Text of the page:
"Women don't need to be fixed to lead": Q&A with Cathy Burke June 2018

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After 20 years' travelling across South Asia and Africa in her work as a leader of The Hunger Project, Cathy Burke took a break to decide how best to use the lessons in life and leadership she'd learned from the people she met along the way. Today, she is an author, speaker, mentor and leadership developer, working with organisations that are ready to support their female employees to lead powerfully. As well as publishing a book - Unlikely Leaders: Lessons in Leadership from the Village Classroom - Cathy now produces white papers - her most recent one being "Women don't need to be fixed to lead" - and a weekly blog. We talk to her about her firmly-held belief that we all have the ability to lead with confidence, compassion and inclusion.

Your recent white paper talks about women ‘being enough’ Why do you feel so many women feel that they aren’t enough?

Shortage of women leading is often explained as women not stepping up, and this is somehow internal to them, something missing in women themselves - inherent. Women internalise this: ‘if only I were experienced/confident/smart enough I would go for that promotion, or lead that team’. This perceived lack becomes something they need to fix. I call this the ‘not enough-ness’ paradigm. While personal and professional growth is always needed for men and women, it can be a breakthrough mindset for women to realise they are enough - just as they are - to step up, speak out, and lead.

This not ‘enough-ness’ mindset occurs within a context and set of systemic issues that need to be addressed. As McKinsey’s global executive survey from 2014 shows - “Collective, cultural factors at work are more than twice as likely as individual factors to link to women’s confidence that they can reach top management”.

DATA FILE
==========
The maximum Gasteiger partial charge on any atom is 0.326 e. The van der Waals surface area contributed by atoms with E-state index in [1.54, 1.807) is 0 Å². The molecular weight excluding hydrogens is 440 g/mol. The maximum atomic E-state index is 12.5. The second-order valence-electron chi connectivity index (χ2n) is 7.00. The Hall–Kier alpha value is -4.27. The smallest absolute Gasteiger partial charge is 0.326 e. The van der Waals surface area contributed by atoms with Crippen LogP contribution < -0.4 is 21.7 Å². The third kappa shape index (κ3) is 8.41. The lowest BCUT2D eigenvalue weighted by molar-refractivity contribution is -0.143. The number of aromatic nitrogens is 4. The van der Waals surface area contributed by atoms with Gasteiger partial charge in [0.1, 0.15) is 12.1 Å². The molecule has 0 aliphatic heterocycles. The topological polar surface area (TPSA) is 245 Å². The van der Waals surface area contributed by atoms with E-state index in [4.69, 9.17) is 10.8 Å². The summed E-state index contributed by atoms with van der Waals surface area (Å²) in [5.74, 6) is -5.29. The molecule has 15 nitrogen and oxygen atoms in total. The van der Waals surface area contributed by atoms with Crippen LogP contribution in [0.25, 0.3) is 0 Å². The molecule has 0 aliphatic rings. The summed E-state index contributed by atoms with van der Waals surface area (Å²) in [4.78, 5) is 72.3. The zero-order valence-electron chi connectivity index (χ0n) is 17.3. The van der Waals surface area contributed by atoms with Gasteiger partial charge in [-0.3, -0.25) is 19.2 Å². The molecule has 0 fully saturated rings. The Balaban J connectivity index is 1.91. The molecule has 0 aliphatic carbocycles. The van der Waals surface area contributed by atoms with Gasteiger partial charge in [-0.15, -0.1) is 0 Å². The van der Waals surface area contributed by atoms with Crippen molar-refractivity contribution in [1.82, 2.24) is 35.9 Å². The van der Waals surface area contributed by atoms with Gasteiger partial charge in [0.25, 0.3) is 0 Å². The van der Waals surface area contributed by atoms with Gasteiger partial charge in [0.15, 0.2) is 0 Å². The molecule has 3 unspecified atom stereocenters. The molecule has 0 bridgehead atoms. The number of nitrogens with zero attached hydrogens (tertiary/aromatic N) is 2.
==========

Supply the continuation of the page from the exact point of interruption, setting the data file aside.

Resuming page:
How hard is it to change that mindset?

Mindset change firstly requires an understanding that your belief is a mindset – and not the truth! It can take months for a new mindset to take hold because its not about overlaying a positive thought on top of an existing one. That’s positive thinking and all this means is we now have a new thought operating over a deeply held, sometimes unconscious, world view. That won’t shift anything. We all have mindsets about all sorts of things. The ones that limit our potential can be hardest to shift because we have history and evidence of why it is true.

Do you have a view about why there are so few female CEOs in the finance industry?

Like every industry, there are few female CEOs because its tolerated and justified. It is an agreed to, but never stated, acceptable collateral damage. Otherwise things would change. We have so many great women in finance. They are not the issue. The issue is the mindset that has it be ok to overlook them for top jobs. If that was not the case we would see things change.

If you could give Hillary Clinton advice before she began the campaign against Donald Trump, what would it be?

Hindsight is a wonderful thing! I’d say “Hillary, never forget that we humans are messy, emotional creatures.” By which I mean anyone who appeals to sensibility and logic alone won’t engage the hearts and minds of others. Hillary overlooked and underestimated that chasm between what we know (policy logic and rationale) and how we feel (hurting, not listened to, afraid.). She focused on the former and dismissed the latter. Even worse, she ridiculed people who are feeling vulnerable and fearful about the rapid change in their country and workplaces as ‘deplorables’. Leading with clarity and compassion are necessary. She was clear on her purpose and agenda, but her inability to authentically empathise cost her the election.

You spent 20 years as the CEO of the Hunger Project, what was the impetus for that journey?